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How to increase basement ceiling height?

RaceStreet's picture

The basement under the original house is 6' 7".   Not impossible but I have been in a house where they dug the basement floor down to get nearly 8' ceilings and it changed the quality of the space enough that I would bear the cost to try and get a little more height.   I have popped the house to 2 story 10 years ago and did a 16' addition on the back that included a basement addition that has near 8' ceilings.  You have to walk through the short part to get to it.  I have a father-in-law and 5 brother-in-laws that are all 6' 5"


The house is a brick 1923 bungalow in Denver.  The basement walls are 14" poured concrete on a roughly 14" spread footer.  I know that sounds wierd but I have confirmed that the walls are poured on a seperate footer that is roughly the same with as the foundation walls. 


The concrete foundation walls are about 4' above the floor and then they change to triple wythe brick laid with a weak lime and sand mortar that was popular in that era.  The above grade walls go to double wythe above the joist pockets.  The floor is 2 1/2" to 4" thick and the bottom of the footer is is roughly between 2 1/2" and 4" below the bottom of the floor slab.   


I have a room that is 27' x 12' wide that I would like to get down at least 10" making the ceiling height 7' 5"


I have checked the options and I can underpin the exising foundation which I will have to have someone else do and is very expensive.


The other option from an architect friend is digging down flush with the outside walls below the foundation and pouring a 4" reinforced wall next to the foundation and below it.  Sort of a retaining wall.  And pouring the floor up against it to hold the retaining wall and earth below the foundation.  Since it's 4" I can frame the wall right on top.  I can do this which is less expensive that undepinning.


I understand that I can go down at a 1:1 but I don't want to lose the 10" in an already narrow room.


Those are the two ideas I have so far. Has anypone got any great ideas or comments on my two?

(post #81163, reply #1 of 5)

I'd say that's a great deal of trouble and expense for a basement.  Put your money into improving the house instead (energy-efficiency upgrade, for instance).


 

Riversong HouseWright

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Riversong HouseWright
Design *  * Build *  * Renovate *  * Consult
Solar & Super-Insulated Healthy Homes

(post #81163, reply #3 of 5)

I live in a neighborhood near Washington Park in Denver.  Most of the houses are +/- 1,000 SF brick Bungalows.  My house is 2,000 SF and I was lucky to get that.  The lots are 37 1/2' x 120'   The houses have alleys and alley fed detached garages.   There is a restrictive bulk plane and lot coverage requirements.  Basements are a big part of the living space in these houses.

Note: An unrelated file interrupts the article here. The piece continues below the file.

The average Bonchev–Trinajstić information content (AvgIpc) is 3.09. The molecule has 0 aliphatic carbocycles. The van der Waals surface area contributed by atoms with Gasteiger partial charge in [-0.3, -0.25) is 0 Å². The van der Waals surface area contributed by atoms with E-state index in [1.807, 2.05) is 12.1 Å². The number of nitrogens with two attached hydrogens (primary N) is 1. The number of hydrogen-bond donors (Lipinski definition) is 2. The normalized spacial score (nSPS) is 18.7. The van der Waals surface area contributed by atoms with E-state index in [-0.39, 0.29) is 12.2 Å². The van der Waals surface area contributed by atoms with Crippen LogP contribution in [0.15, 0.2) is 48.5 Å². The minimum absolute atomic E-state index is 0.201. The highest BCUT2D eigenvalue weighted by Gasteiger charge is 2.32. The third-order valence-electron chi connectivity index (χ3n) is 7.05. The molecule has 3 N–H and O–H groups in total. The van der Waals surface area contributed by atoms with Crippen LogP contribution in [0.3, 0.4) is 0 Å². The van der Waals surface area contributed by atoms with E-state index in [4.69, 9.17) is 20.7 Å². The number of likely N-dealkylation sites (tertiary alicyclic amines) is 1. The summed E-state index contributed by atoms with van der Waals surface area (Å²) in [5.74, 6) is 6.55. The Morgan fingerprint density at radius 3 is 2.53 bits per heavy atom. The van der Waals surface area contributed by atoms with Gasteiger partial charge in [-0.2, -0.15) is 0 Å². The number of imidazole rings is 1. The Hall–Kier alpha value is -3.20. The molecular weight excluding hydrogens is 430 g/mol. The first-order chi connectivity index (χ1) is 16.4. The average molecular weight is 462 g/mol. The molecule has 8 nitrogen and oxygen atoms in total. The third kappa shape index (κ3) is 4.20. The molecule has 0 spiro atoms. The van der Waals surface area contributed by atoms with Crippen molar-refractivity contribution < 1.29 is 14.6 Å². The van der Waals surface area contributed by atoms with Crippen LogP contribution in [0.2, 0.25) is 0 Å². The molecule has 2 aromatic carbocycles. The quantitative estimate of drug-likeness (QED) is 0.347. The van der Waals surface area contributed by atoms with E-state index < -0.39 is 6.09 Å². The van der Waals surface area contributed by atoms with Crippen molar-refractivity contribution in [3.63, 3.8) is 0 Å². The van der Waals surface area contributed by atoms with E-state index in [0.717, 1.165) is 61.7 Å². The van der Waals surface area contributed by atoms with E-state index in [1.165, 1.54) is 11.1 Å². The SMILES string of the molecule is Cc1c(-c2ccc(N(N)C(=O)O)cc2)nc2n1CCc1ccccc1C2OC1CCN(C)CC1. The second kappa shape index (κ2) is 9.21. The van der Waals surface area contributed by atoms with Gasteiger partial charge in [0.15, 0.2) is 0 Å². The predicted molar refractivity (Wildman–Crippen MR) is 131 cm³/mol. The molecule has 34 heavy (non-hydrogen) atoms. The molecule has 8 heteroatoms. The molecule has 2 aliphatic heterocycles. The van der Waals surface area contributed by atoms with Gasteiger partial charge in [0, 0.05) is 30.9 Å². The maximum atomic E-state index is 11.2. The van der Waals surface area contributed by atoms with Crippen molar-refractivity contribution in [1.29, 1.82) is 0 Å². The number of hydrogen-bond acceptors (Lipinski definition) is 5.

(post #81163, reply #2 of 5)

I don't believe a 4" wall would retain much of anything, better check that out.


 What about lifting the house, and infill the foundation, would that work in relation to the site?


Edited 2/6/2008 6:42 pm ET by rlrefalo

(post #81163, reply #4 of 5)

What are the foundation soils?  This will determine how steep you can cut down beside them without caving/sloughing.  The soils also determine other methods that might work.


If you went the concrete stub wall route, you'd have to build the wall in short panels, not one wall in a single go, to avoid undermining the foundation.  4" seems way too thin... 4" would work for a stubby retaining wall at surface (like a planter bed).  Add the load of a concrete wall and two stories right beside it, and the 4" likely won't hold--even if it's braced by a new floor slab.

(post #81163, reply #5 of 5)

Thanks for the reply Peter.


I did a boring when I did the addition and the soil is nonexpansive sandy clay.  It's bearing was 2,000 lbs/SF + and my spread footer for the two story brick veneer addition is 2' wide and 10" thick. 


I see what your saying but if you look at the distribution of the load at a 1:1,  technically I could just move over 10" and go 10" down and not disturb the bearing.  The floor slab would almost totally support this little retaining wall.  I dont think the retaining wall would have a lot of pressure against it.  Draw it on paper and you'll see what I mean. 


I worked for a big commercial GC as an estimator and one of my projects was turning an old warehouse into lofts.  Part of the scope was underpinning the foundation 2' +.  The company that did it, marked off 4' sections and dug every other one out.  They formed and poured this 4' section the width of hte footer and about an inch short of the bottom of the foundation.  Then they dry packed the inch void with non-shrink grout. 


Then they did the the other 4' sections.   This was a heavy 4 story brick and timber early 1900s warehouse and the footers were 24" + by memory.  The soil conditions were similar to mine.  The reason for the story is that when they had it excavated they basically supported the building on half the foundation without harm.  I don't think I would have trouble excavating next to the footer.


I have thought about just underpinning the foundation but I don't know if I want to do it.  I'm 55 and not the man I used to be nor are the friends that would help me.